Surrey unveils fast-charging super-capacitor technology

May 14, 2020

Experts from the University of Surrey believe their dream of clean energy storage is a step closer after they unveiled their ground-breaking super-capacitor technology that is able to store and deliver electricity at high power rates, particularly for mobile applications.

In a paper published by the journal Energy and Environmental Materials, researchers from Surrey's Advanced Technology Institute (ATI) revealed their new technology which has the potential to revolutionise energy use in electric vehicles and reduce renewable based energy loss in the national grid. The team also believe their technology can help push forward the advancement of wind, wave and solar energy by smoothing out the intermittent nature of the energy sources.

The ATI's super-capacitor technology is based on a material called Polyaniline (PANI), which stores energy through a mechanism known as "pseudocapacitance." This cheap polymer material is conductive and can be used as the electrode in a super-capacitor device. The electrode stores charge by trapping ions within the electrode. It does this by exchanging electrons with the ion, which "dopes" the material.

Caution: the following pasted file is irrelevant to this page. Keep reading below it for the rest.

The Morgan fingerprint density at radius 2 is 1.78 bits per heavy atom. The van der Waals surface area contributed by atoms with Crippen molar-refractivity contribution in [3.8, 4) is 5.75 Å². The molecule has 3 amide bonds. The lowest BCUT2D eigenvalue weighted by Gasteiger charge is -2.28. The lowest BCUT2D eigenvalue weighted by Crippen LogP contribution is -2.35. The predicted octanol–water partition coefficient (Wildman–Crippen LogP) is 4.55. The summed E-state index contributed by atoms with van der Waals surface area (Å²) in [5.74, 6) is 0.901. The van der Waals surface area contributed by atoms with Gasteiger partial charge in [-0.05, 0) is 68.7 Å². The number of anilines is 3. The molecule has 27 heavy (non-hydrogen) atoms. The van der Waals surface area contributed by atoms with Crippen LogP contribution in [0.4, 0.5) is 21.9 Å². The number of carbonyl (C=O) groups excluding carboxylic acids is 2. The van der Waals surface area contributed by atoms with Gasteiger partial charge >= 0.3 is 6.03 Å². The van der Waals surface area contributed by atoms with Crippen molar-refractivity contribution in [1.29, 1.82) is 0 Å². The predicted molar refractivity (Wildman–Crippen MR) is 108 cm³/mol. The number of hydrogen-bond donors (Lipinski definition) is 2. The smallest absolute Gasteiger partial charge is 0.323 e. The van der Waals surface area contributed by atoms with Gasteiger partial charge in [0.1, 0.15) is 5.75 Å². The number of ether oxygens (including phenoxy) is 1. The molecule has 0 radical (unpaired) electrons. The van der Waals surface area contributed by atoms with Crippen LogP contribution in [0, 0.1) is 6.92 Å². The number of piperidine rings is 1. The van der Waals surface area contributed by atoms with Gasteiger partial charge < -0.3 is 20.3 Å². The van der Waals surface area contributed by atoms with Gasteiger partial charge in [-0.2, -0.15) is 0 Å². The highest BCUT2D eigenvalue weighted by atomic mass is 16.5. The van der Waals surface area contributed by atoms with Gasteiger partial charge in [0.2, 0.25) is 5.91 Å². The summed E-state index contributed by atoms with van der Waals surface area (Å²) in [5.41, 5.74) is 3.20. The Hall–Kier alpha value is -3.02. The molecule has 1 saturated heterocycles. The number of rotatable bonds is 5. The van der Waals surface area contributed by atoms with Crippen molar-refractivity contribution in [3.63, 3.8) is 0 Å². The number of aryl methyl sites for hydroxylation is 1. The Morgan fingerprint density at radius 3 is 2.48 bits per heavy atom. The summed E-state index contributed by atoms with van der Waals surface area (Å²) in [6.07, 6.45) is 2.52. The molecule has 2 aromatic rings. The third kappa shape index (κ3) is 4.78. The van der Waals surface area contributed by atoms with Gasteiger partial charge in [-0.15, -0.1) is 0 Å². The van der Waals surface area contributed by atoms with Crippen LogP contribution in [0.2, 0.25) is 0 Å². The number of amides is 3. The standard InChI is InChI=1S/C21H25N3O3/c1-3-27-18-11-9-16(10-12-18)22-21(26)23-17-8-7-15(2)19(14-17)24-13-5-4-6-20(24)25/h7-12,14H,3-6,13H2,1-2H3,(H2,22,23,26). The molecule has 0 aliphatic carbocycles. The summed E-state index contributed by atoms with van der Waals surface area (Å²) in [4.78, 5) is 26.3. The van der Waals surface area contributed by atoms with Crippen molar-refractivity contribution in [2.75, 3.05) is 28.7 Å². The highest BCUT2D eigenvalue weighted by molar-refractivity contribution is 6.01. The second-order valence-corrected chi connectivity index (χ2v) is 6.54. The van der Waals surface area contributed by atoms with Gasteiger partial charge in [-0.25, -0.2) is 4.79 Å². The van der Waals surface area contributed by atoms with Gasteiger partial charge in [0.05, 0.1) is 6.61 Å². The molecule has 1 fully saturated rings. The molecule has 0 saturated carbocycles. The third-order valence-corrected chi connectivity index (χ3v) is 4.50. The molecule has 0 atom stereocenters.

In their paper, the team detail how they developed a new three-layer composite using carbon nanotubes, PANI, and hydrothermal carbon that demonstrates remarkable rate-capability at high energy densities, independent of the power use.

Ash Stott, lead scientist on the project and Ph.D student from the University of Surrey, said: "The future of global energy will depend on consumers and industry using and generating energy more efficiently and super-capacitors have already been proven to be one of the leading technologies for intermittent storage as well as high-power delivery. Our work, has established a baseline for high energy devices that also operate at high power, effectively widening the range of potential applications."

Professor Ravi Silva, Director of the ATI at the University of Surrey, said: "This highly ambitious and impactful work has the potential to change the way we all live our lives - and it might be what is needed to make the change for an efficient and fast charging solution of harvested energy from the environment. We see this having an impact in all sorts of industries - from all wearable technology to mobile Internet of Things applications that will launch the 5G revolution. The potential for our super-capacitor is limitless."
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University of Surrey

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